May 19th 2006 | PODGORICA
Europe will get two new countries if Montenegrins vote for
independence on Sunday May 21st. But if only a slender
majority opt for it, the Balkans could see a new period
BY THE standards of tiny Montenegro, the rally was impressive. Perhaps as many as 50,000 people packed the main square of the capital, Podgorica, on Thursday night and transformed it into a sea of red-and-gold banners. Girls draped themselves in flags and perched precariously on car roofs. Their boyfriends, chanting and hooting horns, drove them on victory laps around the town centre. The organisers even brought out a hot air balloon made of material in the national colours.
On Sunday Montenegrins will finally get a chance to say whether their tiny republic should stay in a loose federation with Serbia, or gain its independence. The rally on Thursday was the last, big, pro-independence push by the government and its supporters. All across town billboards sport bold, giant, "Yes" slogans. Far fewer, featuring tired and moustachioed men, exhort voters to reject independence.
Montenegro has only 672,000 people but what they decide on Sunday could have a big impact in this part of Europe and beyond. Separatist Basques and Catalans in Spain are keeping a close eye on this potentially peaceful secession. If Montenegro secedes there will be two new countries in Europe, Serbia and Montenegro. Neighbouring Kosovo hopes soon to gain independence too, through UN-sponsored talks that began in February. Indeed, that seems almost inevitable there, so by the end of the year Europe could have three new countries.
But, for Montenegro, this remains a big “if”. It is far from clear whether voters will opt for independence and many fear that the poll will instead provoke a new Balkan crisis. A referendum on independence in Kosovo, which is overwhelmingly inhabited by ethnic Albanians, would see over 90% in favour. In contrast Montenegrins are deeply divided. Most of them share a language, a religion and a history with Serbs. Some 30% of the population identifies itself as Serb.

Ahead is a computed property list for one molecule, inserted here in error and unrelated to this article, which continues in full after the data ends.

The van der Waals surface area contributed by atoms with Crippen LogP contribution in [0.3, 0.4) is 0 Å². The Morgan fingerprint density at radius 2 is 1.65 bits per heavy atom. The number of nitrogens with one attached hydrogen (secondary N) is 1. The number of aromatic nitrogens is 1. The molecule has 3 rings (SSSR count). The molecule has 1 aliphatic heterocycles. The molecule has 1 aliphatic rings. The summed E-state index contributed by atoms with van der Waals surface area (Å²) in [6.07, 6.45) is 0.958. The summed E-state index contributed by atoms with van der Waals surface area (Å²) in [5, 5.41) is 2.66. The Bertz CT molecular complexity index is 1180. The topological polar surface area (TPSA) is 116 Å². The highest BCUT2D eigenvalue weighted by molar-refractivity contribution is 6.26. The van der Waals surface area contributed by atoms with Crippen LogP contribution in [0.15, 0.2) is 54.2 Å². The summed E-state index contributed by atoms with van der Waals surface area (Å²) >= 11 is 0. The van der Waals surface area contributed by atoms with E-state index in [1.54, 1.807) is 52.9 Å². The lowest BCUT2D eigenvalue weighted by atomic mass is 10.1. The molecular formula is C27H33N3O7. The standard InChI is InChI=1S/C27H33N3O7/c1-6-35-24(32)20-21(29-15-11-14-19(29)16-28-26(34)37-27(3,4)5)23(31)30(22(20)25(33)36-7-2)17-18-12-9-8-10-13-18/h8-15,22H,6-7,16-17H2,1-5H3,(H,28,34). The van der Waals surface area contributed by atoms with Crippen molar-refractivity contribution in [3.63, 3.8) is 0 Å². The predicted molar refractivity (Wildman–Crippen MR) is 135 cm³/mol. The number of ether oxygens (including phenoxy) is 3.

Some 3,330 foreign and local observers will fan out across the country on Sunday. Many voters say they are enduring severe pressure. Thousands of party activists from both sides have been double- and triple- checking on people to see how they are going to vote. Many believe, rightly or wrongly, that their jobs are on the line because so many jobs depend on party allegiance. Stories of vote-buying abound, though these are impossible to prove.
The European Union has been heavily involved here. Trying to ensure that those opposed to self-rule would take part, the EU has insisted that it would only recognise a call for international recognition if the victors got over 55% of ballots cast. Government sources say that a recent, but unpublished, poll shows they will get 59%. Many are sceptical. The worst result would be the “grey zone”, that is 50 - 55% in favour of independence. If that happens, and if rival supporters take to the streets to celebrate “victory”, violent clashes may occur. “I have tried to persuade my elderly mother to leave town,” says one resident of the capital.
According to an EU-brokered deal, if the vote is less than 55% then the Montenegrin government must commit itself to making the union with Serbia work. This will not happen. The Montenegrin authorities will instead push the already feeble union to collapse, meaning that the region will enter a period of renewed instability.
A deflating omen
Montenegro lost its independence in 1918 when it became part of the new Yugoslavia. During the Bosnian and Croatian wars in the 1990s the country, led by then president and now prime minister Milo Djukanovic, stuck close to Serbia's Slobodan Milosevic. Only in 1997 did Mr Djukanovic adopt a hitherto marginal pro-independence platform. A remarkable survivor he has now been in power for 17 years though he is still only 44 years old.
If the vote is less than 50% he will resign, but if not he is likely to remain there for some time yet. But the prospects for Montenegro are less certain. Anyone seeking an omen might note the fate of the independence-supporters’ hot air balloon. As the crowd left, instead of seeing it soar they saw it rapidly deflate.